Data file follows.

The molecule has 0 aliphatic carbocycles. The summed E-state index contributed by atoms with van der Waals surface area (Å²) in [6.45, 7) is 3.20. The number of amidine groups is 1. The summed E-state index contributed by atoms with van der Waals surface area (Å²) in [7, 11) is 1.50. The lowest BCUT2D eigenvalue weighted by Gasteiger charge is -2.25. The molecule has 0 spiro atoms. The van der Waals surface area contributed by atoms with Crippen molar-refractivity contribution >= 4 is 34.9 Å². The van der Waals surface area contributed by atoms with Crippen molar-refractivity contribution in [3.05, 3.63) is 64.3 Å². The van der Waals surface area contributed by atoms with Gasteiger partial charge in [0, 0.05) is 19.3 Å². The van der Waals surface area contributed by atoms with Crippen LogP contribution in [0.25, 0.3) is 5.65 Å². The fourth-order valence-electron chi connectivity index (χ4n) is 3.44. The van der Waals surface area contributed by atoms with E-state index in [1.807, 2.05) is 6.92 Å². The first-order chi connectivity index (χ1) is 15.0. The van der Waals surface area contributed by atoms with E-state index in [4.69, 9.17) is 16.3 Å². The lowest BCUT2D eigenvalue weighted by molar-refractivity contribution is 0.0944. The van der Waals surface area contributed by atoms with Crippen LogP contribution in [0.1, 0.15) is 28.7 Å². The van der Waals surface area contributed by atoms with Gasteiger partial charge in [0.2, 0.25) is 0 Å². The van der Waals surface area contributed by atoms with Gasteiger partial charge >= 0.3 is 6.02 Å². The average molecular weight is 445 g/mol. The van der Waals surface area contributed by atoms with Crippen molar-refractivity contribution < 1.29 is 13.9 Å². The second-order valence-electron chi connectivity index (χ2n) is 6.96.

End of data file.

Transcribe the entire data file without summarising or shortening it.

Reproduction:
The molecule has 0 aliphatic carbocycles. The summed E-state index contributed by atoms with van der Waals surface area (Å²) in [6.45, 7) is 3.20. The number of amidine groups is 1. The summed E-state index contributed by atoms with van der Waals surface area (Å²) in [7, 11) is 1.50. The lowest BCUT2D eigenvalue weighted by Gasteiger charge is -2.25. The molecule has 0 spiro atoms. The van der Waals surface area contributed by atoms with Crippen molar-refractivity contribution >= 4 is 34.9 Å². The van der Waals surface area contributed by atoms with Crippen molar-refractivity contribution in [3.05, 3.63) is 64.3 Å². The van der Waals surface area contributed by atoms with Gasteiger partial charge in [0, 0.05) is 19.3 Å². The van der Waals surface area contributed by atoms with Crippen LogP contribution in [0.25, 0.3) is 5.65 Å². The fourth-order valence-electron chi connectivity index (χ4n) is 3.44. The van der Waals surface area contributed by atoms with E-state index in [1.807, 2.05) is 6.92 Å². The first-order chi connectivity index (χ1) is 15.0. The van der Waals surface area contributed by atoms with E-state index in [4.69, 9.17) is 16.3 Å². The lowest BCUT2D eigenvalue weighted by molar-refractivity contribution is 0.0944. The van der Waals surface area contributed by atoms with Crippen LogP contribution in [0.1, 0.15) is 28.7 Å². The van der Waals surface area contributed by atoms with Gasteiger partial charge in [0.2, 0.25) is 0 Å². The van der Waals surface area contributed by atoms with Gasteiger partial charge >= 0.3 is 6.02 Å². The average molecular weight is 445 g/mol. The van der Waals surface area contributed by atoms with Crippen molar-refractivity contribution < 1.29 is 13.9 Å². The second-order valence-electron chi connectivity index (χ2n) is 6.96.